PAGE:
Again, FCT judge, stakeholders deplore worsening state of Nigerian prisons
Justice Ishaq Bello, Chief Judge of the Federal Capital Territory (FCT), and critical stakeholders have again expressed concern over the state of correctional facilities which they noted have left inmates more hardened than reformed.
The Chief Judge said there indicators that point to the fact that the incidence of high number of inmates is not reducing across custodial centres in the country.
Bello said this at a strategic and sensitization workshop for FCT judiciary on the implementation of non custodial sentencing organized by the Prisoners Rehabilitation and Welfare Action in Abuja on Monday Thursday.
The judge regrets that inmates on awaiting trial or inmates who committed minor offences that does not require custodial measures constitutes the larger number and as a result become more hardened. Quoting recent statistics, Bello said only 30% are convicts, while the larger 70% are awaiting trial.
The judge said its was expedient to begin exploring proactive measures the large number of prisoners which has resulted in over crowding of prisons and overstretched facilities. He said non custodial sentencing will be effective in addressing the problem.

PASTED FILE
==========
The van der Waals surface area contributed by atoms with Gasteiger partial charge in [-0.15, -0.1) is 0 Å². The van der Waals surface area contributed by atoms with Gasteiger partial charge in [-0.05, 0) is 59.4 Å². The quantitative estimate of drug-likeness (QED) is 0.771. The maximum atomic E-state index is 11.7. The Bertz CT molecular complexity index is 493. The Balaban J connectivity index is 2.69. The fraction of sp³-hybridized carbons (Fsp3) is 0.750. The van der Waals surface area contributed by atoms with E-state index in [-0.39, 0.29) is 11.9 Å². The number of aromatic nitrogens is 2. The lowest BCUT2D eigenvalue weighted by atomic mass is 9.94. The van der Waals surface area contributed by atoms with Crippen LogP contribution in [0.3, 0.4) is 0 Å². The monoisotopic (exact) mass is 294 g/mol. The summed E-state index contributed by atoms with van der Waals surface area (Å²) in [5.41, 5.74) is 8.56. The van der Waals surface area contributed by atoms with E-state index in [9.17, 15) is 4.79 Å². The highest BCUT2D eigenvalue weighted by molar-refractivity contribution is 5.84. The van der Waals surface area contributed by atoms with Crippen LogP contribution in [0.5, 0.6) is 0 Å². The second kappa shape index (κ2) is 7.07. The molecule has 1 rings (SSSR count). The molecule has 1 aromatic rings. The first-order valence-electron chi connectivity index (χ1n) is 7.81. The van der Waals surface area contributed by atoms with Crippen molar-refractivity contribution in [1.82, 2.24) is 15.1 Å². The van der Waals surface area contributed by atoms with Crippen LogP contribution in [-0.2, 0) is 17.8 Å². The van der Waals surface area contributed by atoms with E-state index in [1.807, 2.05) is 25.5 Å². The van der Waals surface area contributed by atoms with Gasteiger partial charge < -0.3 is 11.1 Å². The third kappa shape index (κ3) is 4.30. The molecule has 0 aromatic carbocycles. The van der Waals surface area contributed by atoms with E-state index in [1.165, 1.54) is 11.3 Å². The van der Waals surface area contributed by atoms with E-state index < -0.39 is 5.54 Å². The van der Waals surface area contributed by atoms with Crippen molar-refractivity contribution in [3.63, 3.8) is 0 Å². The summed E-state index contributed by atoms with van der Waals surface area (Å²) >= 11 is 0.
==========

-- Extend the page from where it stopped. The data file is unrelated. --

The chief Judge called on courts to as much as possible reduce the incidences of custodial sentencing within the limit of its jurisdiction.
He further informed that in addition to the NCS Act, the FCT guidelines have been reviewed to include non custodial sentencing and he has signed the new FCT custodial and non custodial sentencing practice directory 2020 on the 2nd of November.
Jafaru Ahmed, the Comptroller General, Nigeria Correctional Service expressed optimism that the workshop will deepen an understanding between the NCS and the judiciary and bring a holistic and better understanding in the implementation process of the Act.
The Comptroller who was represented by Mr. Tunde Ladipo noted that the problem created in the provision of ACJA especially on Non-Custodial measures appears to be in conflict with the NCS Act.
He again expressed optimism that the judiciary will be able to provide a leverage to diffuse and offer a sustainable atmosphere to serve as a leverage regarding the apparent lacuna.
“This works will give an ample opportunity to fine tune a better harmonisation of the provisions of both acts”, he said.
Dr Garba Abari, Director-General, National Orientation Agency (NOA), on his part said there is a need to look at the efficient record keeping system and data of these convicts and those awaiting trial.
The DG who was represented by Dr Mrs Karmell Andzenge said an efficient record keeping will make it easy for the court to determine those in awaiting trials to apply the non- custodial sentencing to them.